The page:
Tag: "Media Audit"
By Walter Sabo
NEW YORK — Overnights is the default win for talk radio. Every format has a default time period when its format is used for entertainment and functionality. For example, Lite ACs excel in middays because they provide ambient sound for businesses. Oldies are strong on weekends when people have parties and want to escape from weekday troubles.
The Media Audit reports that 8.2 million people regularly listen to the radio between the hours of 12:00 midnight and 5:00 am. Talk radio has the biggest overnight audience — reaching 2.7 million people — followed by news/talk with 1.7 million. CHR is the leading music format (and third overall) with 1.5 million overnight listeners, followed by sports (1.1 million).
Nearly one-third of 12:00 midnight to 5:00 am listeners (31.8%) are between the ages of 18 and 34 and nearly half are between the ages of 18 and 44. The survey of 104,127 respondents finds more than one-third of night owls are single, which gives them more free time for leisure activities and a higher disposable income.
These listeners are students, third-shift workers like doctors and nurses, and people walking babies. They are alone. It’s quiet and they seek the companionship of a voice on the radio.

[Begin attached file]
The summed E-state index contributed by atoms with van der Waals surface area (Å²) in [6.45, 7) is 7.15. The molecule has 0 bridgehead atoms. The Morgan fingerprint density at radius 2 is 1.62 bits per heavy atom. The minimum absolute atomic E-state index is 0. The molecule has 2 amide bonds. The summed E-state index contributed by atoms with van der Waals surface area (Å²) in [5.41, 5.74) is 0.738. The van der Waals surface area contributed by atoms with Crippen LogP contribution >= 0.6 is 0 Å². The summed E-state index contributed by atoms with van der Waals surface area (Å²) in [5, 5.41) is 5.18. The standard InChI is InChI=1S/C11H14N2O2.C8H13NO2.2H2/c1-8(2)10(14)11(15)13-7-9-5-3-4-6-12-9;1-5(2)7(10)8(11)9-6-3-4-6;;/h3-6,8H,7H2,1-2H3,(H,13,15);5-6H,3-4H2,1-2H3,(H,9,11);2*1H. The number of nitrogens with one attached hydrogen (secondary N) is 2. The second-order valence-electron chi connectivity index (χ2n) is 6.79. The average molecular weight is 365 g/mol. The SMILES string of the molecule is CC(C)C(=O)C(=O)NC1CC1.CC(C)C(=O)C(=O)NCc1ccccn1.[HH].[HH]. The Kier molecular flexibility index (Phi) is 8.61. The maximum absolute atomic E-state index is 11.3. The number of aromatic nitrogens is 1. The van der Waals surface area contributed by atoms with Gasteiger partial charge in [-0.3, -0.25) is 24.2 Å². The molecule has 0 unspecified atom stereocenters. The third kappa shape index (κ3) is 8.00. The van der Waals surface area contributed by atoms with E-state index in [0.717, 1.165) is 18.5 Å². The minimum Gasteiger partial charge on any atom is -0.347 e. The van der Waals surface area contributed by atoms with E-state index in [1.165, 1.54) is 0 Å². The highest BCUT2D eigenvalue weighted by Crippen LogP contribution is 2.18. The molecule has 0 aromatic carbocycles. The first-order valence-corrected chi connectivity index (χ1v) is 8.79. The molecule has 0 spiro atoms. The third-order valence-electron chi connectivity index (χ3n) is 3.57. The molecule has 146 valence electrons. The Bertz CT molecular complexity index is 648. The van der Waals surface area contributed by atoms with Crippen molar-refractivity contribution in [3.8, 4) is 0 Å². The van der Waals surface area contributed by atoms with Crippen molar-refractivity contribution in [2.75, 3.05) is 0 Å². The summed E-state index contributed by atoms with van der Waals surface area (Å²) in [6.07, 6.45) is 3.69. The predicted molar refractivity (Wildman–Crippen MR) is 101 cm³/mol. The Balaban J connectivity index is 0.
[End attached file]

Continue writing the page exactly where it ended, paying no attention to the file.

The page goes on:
A live, local talk show will always be the #1 show in the city — often having more actual listeners than the same station has in morning drive. 30- and 40-shares have not been unusual.
Talk Radio’s “Big Game”
Live, local talk radio is largely a victim of the illusion of economies and cost cutting. The statistics released this week by Media Audit are not new. An Arbitron Run at any point in history would show the enormous appeal of local, all-night shows. But the worthless, slimy idiots who are supposed to study numbers for companies and make objective recommendations imagine that since overnight brings in little revenue, all costs could be cut. They fail to factor in the cross-promotion value for audience building and the introductory pricing that is appealing to new advertising. Cutting local, all-night shows is cutting out the “Super Bowl” of talk radio — the audience and revenue feeder to the rest of the station.
Since all-night local, live talk has a default audience of people of all ages who need companionship, it brings in discreet cume to the stations. That cume can be drawn to other dayparts. All-night listeners represent an attentive, engaged cume that moves product off the shelf.
The keys to making money with all-night talk radio are a host who loves to read live copy and a sales person who believes in the daypart. All nights — 1/4 of the broadcast day — will deliver results for any retailer because 100% of the audience is listening without distraction. The voice and the listener, one-on-one; the most powerful communications dynamic in media. Radio under the pillow. Earplugs in the silent dormitory. Glowing dial in the dash as the neon goes by. The best medium.
Read responses to Walter’s piece from readers in our Letters section.
Walter Sabo can be reached at Walter@sabomedia.com or 646-456-1000.
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